Archeologists aim to show how Industrial Age masters and servants lived side by side
8:46am Friday 15th March 2013 in News
A TIME team has moved into one of Bolton’s most popular parks to uncover the mysteries of the town’s industrial past.
Archaeologists from the University of Salford and a group of volunteers — the majority of whom are local — have set up a excavation site in Moss Bank Park to shed light on how workers and masters lived during the Industrial Revolution.
They are hoping to “dig up” the remains of workers’ cottages and a mansion, which was built by owners of the Halliwell Bleach Works in 1786, demolished in the 1930s.
The team moved on to the site on Monday and have already made discoveries.
Vicky Nash from the University of Salford said: “We have only been on the site for a few days and have found the servants' bell system and a servants' passage which we did not know about. There is no ground floor, so we are straight into the cellar.”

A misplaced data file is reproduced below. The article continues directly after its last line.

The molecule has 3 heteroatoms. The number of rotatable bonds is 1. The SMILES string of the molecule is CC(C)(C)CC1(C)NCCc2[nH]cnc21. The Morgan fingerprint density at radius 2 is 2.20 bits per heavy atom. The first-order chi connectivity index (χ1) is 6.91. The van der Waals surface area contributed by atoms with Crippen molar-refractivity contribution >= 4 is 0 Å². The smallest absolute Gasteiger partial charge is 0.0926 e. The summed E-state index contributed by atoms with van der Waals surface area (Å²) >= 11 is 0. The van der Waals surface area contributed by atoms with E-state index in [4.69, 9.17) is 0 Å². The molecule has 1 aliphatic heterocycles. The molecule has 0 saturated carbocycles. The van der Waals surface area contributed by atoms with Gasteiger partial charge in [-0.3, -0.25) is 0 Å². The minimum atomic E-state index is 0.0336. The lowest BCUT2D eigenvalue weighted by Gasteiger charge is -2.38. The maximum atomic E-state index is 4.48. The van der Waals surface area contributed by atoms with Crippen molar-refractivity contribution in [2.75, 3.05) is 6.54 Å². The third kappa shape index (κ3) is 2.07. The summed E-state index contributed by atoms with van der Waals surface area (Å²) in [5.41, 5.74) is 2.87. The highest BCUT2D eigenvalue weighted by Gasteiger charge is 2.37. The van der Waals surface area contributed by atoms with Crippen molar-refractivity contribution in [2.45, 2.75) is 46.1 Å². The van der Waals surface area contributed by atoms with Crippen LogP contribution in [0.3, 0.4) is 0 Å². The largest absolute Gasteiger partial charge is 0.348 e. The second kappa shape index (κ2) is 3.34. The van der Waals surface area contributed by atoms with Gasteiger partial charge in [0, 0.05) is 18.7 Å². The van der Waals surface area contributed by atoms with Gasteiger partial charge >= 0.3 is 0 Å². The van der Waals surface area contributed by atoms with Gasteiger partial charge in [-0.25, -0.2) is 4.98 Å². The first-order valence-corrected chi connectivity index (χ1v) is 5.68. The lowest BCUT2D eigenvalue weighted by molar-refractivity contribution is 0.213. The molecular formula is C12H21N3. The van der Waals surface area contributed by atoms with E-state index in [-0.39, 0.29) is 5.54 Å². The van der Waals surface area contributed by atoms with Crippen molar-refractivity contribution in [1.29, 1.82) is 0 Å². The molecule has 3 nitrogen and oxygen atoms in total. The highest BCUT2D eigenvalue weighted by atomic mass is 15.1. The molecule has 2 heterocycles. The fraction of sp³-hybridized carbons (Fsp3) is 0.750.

The Halliwell Bleach Works was founded in 1739 by Peter Ainsworth, who acquired a bleach croft on the site of an older farm. Successive members of the Ainsworth family expanded the facility, and Richard Ainsworth was one of the first to use chlorine gas for bleaching from 1807.
Later a huge chimney was built by John Horrocks Ainsworth, which still stands.
The park is also believed to incorporate the Holy Well, which gave the area its name. This source of fresh water was in use from medieval times but was filled in when the three-year-old daughter of bleacher Peter Ainsworth fell in and was killed in 1743.
The buildings fell into disrepair before demolition.
People not involved in the dig are being urged to stay away from the site for their own safety after youths are thought to have disturbed it at night despite the site being fenced off.
The dig is planned to last for two weeks after which there will be open day for visitors.